April 12, 2023
Trailblazing engineer recognised for fierce commitment to gender equity in science
Former UOW Deputy Vice-Chancellor Professor Judy Raper receives Honorary Doctorate
Professor Judy Raper AM has always been a champion of gender diversity. It was at the forefront of her work during the 10 years she spent as Deputy Vice-Chancellor (Research and Innovation) at the University of Wollongong (UOW), where she spearheaded a number of initiatives aimed at improving diversity and opportunities in teaching, learning, and research.
But in the past few years, as she has helped to launch The Engineering and Design Institute London (TEDI-London) in the United Kingdom, her passion for creating and promoting gender diversity, particularly in the field of engineering, has taken on a greater urgency.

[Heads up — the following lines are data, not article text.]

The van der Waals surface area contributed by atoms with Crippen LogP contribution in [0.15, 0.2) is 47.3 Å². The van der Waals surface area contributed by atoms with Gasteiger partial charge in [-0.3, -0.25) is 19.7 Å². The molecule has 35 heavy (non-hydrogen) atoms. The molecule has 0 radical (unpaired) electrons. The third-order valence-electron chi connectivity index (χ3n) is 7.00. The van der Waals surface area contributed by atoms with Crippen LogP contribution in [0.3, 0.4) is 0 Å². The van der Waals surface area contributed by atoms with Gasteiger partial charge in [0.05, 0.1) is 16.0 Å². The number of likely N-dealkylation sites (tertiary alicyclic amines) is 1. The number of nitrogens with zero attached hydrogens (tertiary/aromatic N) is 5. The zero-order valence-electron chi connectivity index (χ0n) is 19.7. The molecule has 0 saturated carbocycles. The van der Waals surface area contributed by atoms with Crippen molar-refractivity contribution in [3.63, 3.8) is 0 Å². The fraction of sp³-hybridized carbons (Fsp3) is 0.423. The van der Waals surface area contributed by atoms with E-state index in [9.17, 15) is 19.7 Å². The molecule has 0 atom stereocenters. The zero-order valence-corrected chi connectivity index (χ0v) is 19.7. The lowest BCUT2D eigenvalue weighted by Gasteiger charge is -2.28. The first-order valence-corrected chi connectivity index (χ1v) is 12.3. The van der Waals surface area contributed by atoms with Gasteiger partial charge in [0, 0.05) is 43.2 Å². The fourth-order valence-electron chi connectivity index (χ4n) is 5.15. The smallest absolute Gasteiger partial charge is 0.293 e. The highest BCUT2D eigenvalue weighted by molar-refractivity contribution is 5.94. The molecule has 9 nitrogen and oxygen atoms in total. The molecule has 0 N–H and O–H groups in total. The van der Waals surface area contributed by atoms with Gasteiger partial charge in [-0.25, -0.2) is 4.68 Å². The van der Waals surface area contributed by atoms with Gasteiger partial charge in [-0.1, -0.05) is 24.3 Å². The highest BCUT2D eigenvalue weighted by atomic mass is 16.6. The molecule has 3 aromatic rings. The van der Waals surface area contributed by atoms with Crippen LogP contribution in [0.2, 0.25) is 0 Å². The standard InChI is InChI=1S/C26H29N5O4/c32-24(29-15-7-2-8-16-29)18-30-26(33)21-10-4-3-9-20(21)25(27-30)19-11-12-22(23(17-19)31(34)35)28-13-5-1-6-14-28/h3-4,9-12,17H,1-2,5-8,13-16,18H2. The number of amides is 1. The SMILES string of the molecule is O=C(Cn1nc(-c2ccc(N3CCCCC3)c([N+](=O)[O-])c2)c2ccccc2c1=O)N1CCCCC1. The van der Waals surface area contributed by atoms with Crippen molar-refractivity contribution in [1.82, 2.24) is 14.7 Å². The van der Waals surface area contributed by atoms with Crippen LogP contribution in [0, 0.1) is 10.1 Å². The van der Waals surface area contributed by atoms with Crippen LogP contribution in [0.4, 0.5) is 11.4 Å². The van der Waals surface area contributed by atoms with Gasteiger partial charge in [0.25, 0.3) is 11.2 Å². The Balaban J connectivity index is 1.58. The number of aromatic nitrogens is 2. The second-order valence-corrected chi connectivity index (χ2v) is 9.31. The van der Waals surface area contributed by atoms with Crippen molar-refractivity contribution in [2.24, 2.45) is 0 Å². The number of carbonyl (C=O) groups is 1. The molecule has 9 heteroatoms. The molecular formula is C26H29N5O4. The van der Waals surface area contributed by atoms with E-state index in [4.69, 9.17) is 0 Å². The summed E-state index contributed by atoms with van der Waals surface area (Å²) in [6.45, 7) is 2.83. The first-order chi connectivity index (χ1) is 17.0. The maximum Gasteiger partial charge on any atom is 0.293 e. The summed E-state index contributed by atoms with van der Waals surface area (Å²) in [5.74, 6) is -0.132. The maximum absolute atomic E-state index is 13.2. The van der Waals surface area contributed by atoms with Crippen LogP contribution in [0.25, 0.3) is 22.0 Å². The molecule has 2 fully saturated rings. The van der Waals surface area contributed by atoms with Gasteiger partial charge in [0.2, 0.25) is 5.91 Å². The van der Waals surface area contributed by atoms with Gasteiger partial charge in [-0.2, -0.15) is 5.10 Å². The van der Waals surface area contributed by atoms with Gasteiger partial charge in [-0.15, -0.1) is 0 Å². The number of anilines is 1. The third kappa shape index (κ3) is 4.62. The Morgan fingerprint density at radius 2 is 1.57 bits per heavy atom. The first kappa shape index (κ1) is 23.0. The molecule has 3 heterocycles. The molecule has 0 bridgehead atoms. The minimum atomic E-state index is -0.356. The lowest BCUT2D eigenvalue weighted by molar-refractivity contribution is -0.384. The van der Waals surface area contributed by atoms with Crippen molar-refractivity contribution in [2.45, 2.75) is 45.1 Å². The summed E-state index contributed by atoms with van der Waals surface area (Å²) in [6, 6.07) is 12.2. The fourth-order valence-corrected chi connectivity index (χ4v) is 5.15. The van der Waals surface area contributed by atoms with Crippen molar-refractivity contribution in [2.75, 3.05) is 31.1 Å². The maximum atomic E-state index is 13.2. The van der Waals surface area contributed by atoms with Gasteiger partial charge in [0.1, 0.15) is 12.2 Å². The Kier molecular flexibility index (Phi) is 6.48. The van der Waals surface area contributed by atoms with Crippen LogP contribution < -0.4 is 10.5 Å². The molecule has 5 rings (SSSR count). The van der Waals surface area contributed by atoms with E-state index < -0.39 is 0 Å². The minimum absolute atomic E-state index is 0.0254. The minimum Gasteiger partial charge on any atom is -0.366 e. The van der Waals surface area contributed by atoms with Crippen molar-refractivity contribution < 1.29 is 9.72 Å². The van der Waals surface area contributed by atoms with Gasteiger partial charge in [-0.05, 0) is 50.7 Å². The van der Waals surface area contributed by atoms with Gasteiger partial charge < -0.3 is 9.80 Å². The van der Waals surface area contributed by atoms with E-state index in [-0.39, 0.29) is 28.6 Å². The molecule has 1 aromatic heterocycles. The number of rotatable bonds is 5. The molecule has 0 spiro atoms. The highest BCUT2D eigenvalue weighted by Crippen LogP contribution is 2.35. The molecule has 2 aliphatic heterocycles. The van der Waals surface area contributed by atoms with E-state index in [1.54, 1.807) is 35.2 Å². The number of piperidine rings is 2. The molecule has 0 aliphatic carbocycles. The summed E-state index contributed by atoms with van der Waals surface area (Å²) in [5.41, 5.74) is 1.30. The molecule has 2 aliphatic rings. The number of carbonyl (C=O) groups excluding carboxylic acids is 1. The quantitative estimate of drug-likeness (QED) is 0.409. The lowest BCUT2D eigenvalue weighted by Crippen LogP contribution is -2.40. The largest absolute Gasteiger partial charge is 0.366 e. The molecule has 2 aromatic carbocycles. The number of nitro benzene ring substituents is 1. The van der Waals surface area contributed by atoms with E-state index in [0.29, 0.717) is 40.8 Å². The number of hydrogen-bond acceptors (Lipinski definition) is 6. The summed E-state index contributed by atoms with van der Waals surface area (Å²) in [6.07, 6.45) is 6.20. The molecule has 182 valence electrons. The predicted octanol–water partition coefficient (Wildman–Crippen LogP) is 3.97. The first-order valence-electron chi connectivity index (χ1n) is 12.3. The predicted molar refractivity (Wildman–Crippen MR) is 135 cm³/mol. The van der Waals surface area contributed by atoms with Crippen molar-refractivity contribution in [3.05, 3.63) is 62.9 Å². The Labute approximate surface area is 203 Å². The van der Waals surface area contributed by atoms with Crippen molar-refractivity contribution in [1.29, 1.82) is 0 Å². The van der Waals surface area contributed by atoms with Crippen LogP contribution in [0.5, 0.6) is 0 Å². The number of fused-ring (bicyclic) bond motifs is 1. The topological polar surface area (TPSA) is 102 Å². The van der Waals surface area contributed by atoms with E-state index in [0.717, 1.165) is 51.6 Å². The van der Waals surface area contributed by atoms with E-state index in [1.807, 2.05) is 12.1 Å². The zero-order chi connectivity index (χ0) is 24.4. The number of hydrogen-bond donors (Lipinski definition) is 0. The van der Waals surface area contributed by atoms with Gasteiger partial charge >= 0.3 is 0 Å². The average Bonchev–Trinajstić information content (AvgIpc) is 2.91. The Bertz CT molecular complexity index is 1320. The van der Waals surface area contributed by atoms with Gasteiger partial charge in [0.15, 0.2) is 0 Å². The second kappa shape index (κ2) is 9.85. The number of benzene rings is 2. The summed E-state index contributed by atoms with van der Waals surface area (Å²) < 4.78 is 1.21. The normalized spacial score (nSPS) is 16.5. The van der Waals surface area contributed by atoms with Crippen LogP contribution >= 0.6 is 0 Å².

Now the Dean and CEO of TEDI-London, Professor Raper’s mission is to open the world of engineering to those who might not have previously considered a future in this field.
The opportunity came at a time in her life when she could have considered retirement, but instead she threw herself into the chance to make a difference.
This week, Professor Raper has been recognised for her outstanding achievements and her commitment to leadership to motivate and mobilise the talent of women in engineering with a Doctor of Science (honoris causa) from UOW.
Professor Raper, who left UOW in 2018, said she was delighted to receive the honour, which was conferred during the Faculty of Engineering and Information Sciences graduation ceremony (Wednesday 12 April).
“I’m thrilled to be recognised with this honour. I have always seen an honorary degree as something for others, not me. It is really humbling to be associated with the many people in the past who have been recognised in this way”.